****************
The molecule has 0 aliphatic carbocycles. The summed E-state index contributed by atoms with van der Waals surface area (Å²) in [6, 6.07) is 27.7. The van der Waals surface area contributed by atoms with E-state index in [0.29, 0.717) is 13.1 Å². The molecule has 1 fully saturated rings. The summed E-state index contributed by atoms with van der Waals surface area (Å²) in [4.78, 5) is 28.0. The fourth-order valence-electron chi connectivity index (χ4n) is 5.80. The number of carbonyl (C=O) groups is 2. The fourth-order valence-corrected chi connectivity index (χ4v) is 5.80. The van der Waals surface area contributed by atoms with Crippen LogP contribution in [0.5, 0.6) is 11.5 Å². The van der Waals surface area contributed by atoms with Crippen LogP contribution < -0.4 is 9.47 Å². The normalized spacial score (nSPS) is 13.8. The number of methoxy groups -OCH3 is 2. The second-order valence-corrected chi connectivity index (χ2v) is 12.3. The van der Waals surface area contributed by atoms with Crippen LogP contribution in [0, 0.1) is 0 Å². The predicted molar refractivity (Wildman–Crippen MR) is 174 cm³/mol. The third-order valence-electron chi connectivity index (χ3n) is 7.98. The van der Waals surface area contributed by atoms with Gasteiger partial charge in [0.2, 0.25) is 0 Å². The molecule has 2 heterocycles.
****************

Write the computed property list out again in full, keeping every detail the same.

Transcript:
The molecule has 0 aliphatic carbocycles. The summed E-state index contributed by atoms with van der Waals surface area (Å²) in [6, 6.07) is 27.7. The van der Waals surface area contributed by atoms with E-state index in [0.29, 0.717) is 13.1 Å². The molecule has 1 fully saturated rings. The summed E-state index contributed by atoms with van der Waals surface area (Å²) in [4.78, 5) is 28.0. The fourth-order valence-electron chi connectivity index (χ4n) is 5.80. The number of carbonyl (C=O) groups is 2. The fourth-order valence-corrected chi connectivity index (χ4v) is 5.80. The van der Waals surface area contributed by atoms with Crippen LogP contribution in [0.5, 0.6) is 11.5 Å². The van der Waals surface area contributed by atoms with Crippen LogP contribution < -0.4 is 9.47 Å². The normalized spacial score (nSPS) is 13.8. The number of methoxy groups -OCH3 is 2. The second-order valence-corrected chi connectivity index (χ2v) is 12.3. The van der Waals surface area contributed by atoms with Crippen LogP contribution in [0, 0.1) is 0 Å². The predicted molar refractivity (Wildman–Crippen MR) is 174 cm³/mol. The third-order valence-electron chi connectivity index (χ3n) is 7.98. The van der Waals surface area contributed by atoms with Gasteiger partial charge in [0.2, 0.25) is 0 Å². The molecule has 2 heterocycles.